In today’s workshop, we were introduced to using an external microphone to record vocal audio with the TASCAM portable recorders. Previous to this, I had loaned a TASCAM recorder and a Røde stick microphone to practise recording for my project. Therefore, as we had not been introduced to the microphones in the introduction session, I realised I had made some mistakes. However, I think I will be able to overcome these in post-production. When I record again, I will put into practise the new techniques I learnt today.
Firstly, to insert the microphone, hold down the chrome tab on the left that says Push. Now, insert the lead of the microphone with three prongs inside – matching them up adjacently to the three holes in the machine. Push it in until you hear a click.
Then, to insert the lead into the microphone, do the same. This time, squeeze the button on the end of the lead with three holes in, as you push it into the end until you hear that click again. To remove, do the same procedure, but pull out the leads instead.
To ensure that the TASCAM recorder is picking up sound from the external microphone rather than the built in ones, a couple of switches need to be changed. Firstly, slide the switch on the bottom of the recorder (to the right of where the microphone has just been plugged in) to Mic. Also, change the microphone setting on the front of the machine to XLR. To set up the external microphone within the machine, go to Menu → Input Settings → Mic → Mono. Changing the setting from Stereo to Mono ensures that the audio we are recording is on both the Left and the Right side of the speaker. Due to the fact I had not yet been shown this method in the introduction, I recorded my first clips of audio without doing this. Therefore, they are all playing from the left side of the speakers. This is something that I do not want in my final project, so I will persevere to edit this next week.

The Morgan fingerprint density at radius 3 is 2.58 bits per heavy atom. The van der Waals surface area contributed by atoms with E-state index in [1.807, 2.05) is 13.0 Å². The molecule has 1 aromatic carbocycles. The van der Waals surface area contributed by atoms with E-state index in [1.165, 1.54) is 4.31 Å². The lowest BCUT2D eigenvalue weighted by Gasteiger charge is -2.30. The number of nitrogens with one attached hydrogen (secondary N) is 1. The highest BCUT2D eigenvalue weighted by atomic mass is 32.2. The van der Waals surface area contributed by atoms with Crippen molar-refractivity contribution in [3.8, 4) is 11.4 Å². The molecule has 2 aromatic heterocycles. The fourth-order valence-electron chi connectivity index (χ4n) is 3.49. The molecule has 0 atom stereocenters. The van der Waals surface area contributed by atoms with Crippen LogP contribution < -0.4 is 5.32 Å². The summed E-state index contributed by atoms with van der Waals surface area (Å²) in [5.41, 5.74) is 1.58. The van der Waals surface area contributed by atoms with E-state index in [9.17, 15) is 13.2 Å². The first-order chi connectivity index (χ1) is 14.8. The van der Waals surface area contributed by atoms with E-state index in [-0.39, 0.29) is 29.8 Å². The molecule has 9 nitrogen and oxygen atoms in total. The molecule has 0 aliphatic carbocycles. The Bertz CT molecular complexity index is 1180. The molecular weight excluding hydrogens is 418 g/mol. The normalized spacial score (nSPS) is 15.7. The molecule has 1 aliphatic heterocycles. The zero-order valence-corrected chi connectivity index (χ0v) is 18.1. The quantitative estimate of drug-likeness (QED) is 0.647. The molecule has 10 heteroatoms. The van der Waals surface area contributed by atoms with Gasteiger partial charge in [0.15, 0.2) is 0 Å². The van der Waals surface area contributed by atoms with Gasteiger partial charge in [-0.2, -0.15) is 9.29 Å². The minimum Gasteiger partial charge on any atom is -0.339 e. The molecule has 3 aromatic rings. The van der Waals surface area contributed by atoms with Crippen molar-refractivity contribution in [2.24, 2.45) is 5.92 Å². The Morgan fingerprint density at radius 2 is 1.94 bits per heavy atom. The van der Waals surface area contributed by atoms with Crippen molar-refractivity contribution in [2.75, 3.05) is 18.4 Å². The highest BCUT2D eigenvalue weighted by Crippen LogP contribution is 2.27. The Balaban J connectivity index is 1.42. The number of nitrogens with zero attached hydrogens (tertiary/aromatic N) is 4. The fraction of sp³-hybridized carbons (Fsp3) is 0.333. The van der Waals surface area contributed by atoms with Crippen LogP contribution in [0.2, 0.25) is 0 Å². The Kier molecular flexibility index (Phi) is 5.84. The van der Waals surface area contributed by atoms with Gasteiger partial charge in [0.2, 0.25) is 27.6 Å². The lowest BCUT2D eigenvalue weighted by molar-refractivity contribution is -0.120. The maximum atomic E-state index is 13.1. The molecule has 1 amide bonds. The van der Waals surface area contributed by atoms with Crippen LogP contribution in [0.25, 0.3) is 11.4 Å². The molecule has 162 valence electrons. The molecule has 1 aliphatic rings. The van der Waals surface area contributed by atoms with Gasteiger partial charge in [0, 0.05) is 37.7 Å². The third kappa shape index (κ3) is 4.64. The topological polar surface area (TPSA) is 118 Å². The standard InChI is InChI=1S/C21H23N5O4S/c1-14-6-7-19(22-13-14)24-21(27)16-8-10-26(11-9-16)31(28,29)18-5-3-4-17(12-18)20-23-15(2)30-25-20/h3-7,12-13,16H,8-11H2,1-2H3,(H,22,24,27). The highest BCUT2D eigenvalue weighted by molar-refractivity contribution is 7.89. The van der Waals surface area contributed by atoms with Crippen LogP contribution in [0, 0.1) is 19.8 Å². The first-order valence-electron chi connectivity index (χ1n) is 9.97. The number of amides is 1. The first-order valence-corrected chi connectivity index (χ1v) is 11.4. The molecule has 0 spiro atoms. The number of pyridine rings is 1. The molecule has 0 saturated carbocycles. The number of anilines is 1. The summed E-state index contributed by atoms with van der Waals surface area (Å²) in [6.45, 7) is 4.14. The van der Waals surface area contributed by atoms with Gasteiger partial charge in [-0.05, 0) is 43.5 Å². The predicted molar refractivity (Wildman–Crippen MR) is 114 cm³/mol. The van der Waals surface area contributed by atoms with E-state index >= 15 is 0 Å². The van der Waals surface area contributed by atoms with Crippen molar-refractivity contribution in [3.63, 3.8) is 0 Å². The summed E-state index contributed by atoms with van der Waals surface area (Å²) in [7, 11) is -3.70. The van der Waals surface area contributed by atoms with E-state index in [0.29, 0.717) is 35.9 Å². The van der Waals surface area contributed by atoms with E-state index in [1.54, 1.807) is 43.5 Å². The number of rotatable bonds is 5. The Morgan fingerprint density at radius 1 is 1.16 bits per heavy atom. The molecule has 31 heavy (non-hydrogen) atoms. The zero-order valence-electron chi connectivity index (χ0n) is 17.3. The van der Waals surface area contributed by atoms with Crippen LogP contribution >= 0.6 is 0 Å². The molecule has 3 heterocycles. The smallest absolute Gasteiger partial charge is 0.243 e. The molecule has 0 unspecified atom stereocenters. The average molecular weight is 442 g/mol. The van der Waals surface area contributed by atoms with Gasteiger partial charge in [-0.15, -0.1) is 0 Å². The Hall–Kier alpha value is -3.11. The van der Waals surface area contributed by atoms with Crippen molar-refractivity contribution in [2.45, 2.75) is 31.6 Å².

Lastly, as some final tips, the lecturer explained the use of headphones. He observed that I was using my own headphones which are of higher value than the set given in the bag with the TASCAM recorder, and advised that I don’t use my own. The reason for this is that expensive headphones adjust audio to make it sound better. There is a range from 20Hz to 20KHz that the microphone picks up and this line needs to be level; however, the expensive headphones may adjust this line by increasing the frequency in some areas to cause the audio to sound better than it really is. This is a disadvantage when using the headphones to listen to what you are recording because it will make the quality of sound you are recording appear better, when it actually is not. Therefore, when you come to playing the clips through a different speaker, the real sound will be played at its original quality.
In conclusion, by the end of today’s workshop, I understood how to use the microphone at a higher level than previously when I used one. And, now I am able to put this into practise.